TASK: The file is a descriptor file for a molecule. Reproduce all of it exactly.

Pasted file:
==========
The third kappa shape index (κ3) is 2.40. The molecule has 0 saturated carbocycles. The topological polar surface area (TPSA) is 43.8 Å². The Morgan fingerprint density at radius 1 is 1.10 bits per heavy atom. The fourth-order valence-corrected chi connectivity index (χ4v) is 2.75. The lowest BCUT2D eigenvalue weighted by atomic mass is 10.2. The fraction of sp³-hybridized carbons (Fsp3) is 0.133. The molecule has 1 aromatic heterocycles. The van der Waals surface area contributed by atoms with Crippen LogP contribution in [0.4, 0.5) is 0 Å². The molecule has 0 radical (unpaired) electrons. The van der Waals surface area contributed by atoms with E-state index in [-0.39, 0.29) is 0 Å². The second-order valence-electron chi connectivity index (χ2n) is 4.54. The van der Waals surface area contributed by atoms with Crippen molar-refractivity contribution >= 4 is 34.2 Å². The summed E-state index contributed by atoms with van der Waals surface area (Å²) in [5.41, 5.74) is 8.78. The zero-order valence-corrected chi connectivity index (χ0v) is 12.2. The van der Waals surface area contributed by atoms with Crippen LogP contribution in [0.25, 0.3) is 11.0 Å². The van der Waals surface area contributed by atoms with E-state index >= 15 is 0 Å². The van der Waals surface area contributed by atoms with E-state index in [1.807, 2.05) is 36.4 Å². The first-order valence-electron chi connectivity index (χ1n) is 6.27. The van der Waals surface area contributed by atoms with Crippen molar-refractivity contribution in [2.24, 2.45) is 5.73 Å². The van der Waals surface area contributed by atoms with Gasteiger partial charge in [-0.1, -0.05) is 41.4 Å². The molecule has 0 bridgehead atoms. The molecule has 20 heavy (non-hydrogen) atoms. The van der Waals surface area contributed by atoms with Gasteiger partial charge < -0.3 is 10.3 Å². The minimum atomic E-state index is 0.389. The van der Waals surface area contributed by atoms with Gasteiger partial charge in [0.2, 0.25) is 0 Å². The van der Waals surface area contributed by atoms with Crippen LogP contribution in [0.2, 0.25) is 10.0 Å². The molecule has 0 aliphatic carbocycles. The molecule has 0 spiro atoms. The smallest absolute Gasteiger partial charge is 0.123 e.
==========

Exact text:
The third kappa shape index (κ3) is 2.40. The molecule has 0 saturated carbocycles. The topological polar surface area (TPSA) is 43.8 Å². The Morgan fingerprint density at radius 1 is 1.10 bits per heavy atom. The fourth-order valence-corrected chi connectivity index (χ4v) is 2.75. The lowest BCUT2D eigenvalue weighted by atomic mass is 10.2. The fraction of sp³-hybridized carbons (Fsp3) is 0.133. The molecule has 1 aromatic heterocycles. The van der Waals surface area contributed by atoms with Crippen LogP contribution in [0.4, 0.5) is 0 Å². The molecule has 0 radical (unpaired) electrons. The van der Waals surface area contributed by atoms with E-state index in [-0.39, 0.29) is 0 Å². The second-order valence-electron chi connectivity index (χ2n) is 4.54. The van der Waals surface area contributed by atoms with Crippen molar-refractivity contribution >= 4 is 34.2 Å². The summed E-state index contributed by atoms with van der Waals surface area (Å²) in [5.41, 5.74) is 8.78. The zero-order valence-corrected chi connectivity index (χ0v) is 12.2. The van der Waals surface area contributed by atoms with Crippen LogP contribution in [0.25, 0.3) is 11.0 Å². The van der Waals surface area contributed by atoms with E-state index >= 15 is 0 Å². The van der Waals surface area contributed by atoms with E-state index in [1.807, 2.05) is 36.4 Å². The first-order valence-electron chi connectivity index (χ1n) is 6.27. The van der Waals surface area contributed by atoms with Crippen molar-refractivity contribution in [2.24, 2.45) is 5.73 Å². The van der Waals surface area contributed by atoms with Gasteiger partial charge in [-0.1, -0.05) is 41.4 Å². The molecule has 0 bridgehead atoms. The molecule has 20 heavy (non-hydrogen) atoms. The van der Waals surface area contributed by atoms with Gasteiger partial charge < -0.3 is 10.3 Å². The minimum atomic E-state index is 0.389. The van der Waals surface area contributed by atoms with Gasteiger partial charge in [0.2, 0.25) is 0 Å². The van der Waals surface area contributed by atoms with Crippen LogP contribution in [0.2, 0.25) is 10.0 Å². The molecule has 0 aliphatic carbocycles. The molecule has 0 spiro atoms. The smallest absolute Gasteiger partial charge is 0.123 e.